Unified Patent Court Approved in Europe

December 13th, 2012

by Daniel Sineway

The European Parliament has approved a Unified Patent Court (UPC) that should offer greater consistency and treatment of patents across the EU member countries. Under the current system, after a European patent application is approved, the patent must be “registered” in each country in which patent rights are desired. And, if a lawsuit arises, each individual country typically has jurisdiction to proceed over the merits of any patent infringement suit brought there.

Under the new regime, patents will no longer be required to be ratified in each country of interest, and one set of tribunals will decide matters of infringement relating to such Unified Patents. Further (and perhaps most advantageously for those seeking patents in Europe), a patent applicant will likely no longer be required to pay additional filing fees and translation costs in each EU country in which protection is desired.

Traditionally, the treatment of software and computer-implemented patents in particular in Europe has been disjointed, can vary depending upon the country, and is generally negative. However, moving to a more unified standard may force the UPC to adopt a more consolidated (and potentially patent-friendly) approach.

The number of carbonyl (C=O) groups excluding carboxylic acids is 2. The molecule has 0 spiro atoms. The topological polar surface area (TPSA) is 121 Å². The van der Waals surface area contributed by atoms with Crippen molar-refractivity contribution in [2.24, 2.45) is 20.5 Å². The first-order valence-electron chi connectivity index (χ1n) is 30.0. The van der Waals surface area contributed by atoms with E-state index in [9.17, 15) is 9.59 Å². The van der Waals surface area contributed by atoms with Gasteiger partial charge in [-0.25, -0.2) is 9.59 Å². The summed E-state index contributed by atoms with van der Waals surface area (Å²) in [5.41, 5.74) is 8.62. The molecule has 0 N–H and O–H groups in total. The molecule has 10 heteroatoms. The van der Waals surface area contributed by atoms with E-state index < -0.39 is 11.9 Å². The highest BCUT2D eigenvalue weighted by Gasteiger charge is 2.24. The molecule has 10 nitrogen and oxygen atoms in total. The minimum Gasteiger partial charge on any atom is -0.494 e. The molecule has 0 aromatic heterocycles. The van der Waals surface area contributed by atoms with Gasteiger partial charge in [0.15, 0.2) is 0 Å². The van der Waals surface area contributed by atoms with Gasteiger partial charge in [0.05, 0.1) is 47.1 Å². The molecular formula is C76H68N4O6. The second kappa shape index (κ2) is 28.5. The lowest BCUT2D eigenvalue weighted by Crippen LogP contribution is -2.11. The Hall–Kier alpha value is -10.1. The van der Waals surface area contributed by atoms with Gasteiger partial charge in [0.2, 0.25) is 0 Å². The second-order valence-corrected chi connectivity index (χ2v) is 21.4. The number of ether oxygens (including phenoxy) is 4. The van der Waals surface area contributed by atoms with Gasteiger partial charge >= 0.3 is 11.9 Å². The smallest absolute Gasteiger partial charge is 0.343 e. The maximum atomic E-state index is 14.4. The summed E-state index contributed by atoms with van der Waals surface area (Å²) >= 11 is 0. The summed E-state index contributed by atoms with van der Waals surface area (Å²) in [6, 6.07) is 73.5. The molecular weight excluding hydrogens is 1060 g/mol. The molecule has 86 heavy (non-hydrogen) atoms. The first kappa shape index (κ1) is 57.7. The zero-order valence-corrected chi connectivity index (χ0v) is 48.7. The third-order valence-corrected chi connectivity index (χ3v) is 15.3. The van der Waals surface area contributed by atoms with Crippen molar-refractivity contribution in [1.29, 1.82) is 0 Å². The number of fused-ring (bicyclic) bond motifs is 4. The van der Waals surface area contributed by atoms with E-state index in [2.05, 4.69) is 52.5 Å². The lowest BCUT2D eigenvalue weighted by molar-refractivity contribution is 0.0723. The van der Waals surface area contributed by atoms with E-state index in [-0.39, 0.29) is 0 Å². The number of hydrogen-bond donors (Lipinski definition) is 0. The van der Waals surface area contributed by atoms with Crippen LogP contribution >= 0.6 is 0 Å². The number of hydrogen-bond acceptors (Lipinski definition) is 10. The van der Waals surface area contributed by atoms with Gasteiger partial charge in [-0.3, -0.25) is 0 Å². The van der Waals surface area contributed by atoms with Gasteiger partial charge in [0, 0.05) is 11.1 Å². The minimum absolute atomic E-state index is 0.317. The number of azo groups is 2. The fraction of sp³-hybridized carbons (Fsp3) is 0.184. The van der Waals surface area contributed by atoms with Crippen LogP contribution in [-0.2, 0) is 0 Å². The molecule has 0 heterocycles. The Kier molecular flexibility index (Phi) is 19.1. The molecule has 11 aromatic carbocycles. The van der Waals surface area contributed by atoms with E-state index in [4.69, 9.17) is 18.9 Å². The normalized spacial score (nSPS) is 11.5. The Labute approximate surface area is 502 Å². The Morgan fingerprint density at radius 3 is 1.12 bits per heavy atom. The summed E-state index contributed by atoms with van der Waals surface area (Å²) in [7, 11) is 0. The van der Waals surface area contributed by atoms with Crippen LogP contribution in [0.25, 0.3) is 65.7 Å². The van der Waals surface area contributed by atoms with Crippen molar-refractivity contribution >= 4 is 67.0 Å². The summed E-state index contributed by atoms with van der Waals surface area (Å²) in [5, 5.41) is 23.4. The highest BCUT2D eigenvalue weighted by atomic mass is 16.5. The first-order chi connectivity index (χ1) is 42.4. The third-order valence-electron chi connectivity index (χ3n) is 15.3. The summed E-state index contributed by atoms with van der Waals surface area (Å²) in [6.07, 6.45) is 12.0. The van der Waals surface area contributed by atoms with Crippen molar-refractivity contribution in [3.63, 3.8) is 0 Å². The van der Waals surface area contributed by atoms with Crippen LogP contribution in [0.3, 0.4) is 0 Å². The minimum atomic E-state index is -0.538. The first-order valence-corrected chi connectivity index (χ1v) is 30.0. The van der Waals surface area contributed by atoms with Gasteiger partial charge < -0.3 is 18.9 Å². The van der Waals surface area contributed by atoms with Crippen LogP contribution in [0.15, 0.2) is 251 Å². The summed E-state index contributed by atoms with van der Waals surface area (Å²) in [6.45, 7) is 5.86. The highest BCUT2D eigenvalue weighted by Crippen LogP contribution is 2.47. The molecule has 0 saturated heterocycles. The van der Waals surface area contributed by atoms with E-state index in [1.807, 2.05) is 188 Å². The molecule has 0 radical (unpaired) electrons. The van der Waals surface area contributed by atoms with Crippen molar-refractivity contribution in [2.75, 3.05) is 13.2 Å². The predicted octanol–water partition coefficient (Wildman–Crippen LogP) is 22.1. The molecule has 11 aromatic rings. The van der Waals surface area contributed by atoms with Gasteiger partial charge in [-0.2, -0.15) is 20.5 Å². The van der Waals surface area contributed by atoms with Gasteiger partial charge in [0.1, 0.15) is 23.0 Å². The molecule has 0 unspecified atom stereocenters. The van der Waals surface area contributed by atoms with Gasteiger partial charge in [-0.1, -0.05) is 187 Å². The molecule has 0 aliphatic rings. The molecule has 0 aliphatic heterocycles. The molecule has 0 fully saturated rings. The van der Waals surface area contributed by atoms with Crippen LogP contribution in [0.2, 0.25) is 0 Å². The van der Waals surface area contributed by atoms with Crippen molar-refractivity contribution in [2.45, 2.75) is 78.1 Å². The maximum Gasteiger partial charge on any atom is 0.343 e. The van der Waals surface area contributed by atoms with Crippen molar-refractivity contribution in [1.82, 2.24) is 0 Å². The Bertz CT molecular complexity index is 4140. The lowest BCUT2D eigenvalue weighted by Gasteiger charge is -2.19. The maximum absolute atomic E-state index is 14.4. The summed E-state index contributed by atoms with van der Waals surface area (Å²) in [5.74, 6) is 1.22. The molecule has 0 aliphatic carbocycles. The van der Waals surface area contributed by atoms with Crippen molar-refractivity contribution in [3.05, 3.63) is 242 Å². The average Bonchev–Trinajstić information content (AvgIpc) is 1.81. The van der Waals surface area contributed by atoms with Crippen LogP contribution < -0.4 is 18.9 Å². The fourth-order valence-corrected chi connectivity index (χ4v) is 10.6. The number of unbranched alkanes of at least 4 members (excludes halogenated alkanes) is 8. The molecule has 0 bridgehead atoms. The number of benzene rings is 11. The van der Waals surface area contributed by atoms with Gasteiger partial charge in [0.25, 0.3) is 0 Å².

The current forecast is that the system will be finalized and the first Unified Patent will be issued in 2014.

Companies with significant business in Europe should potentially reevaluate their overseas patent strategies given the pending change.

More information about the approval of the UPC can be found here.





This information is presented for educational purposes and is not intended to constitute legal advice;see disclaimer. Contact Daniel Sineway for more information at dsineway@mmmlaw.com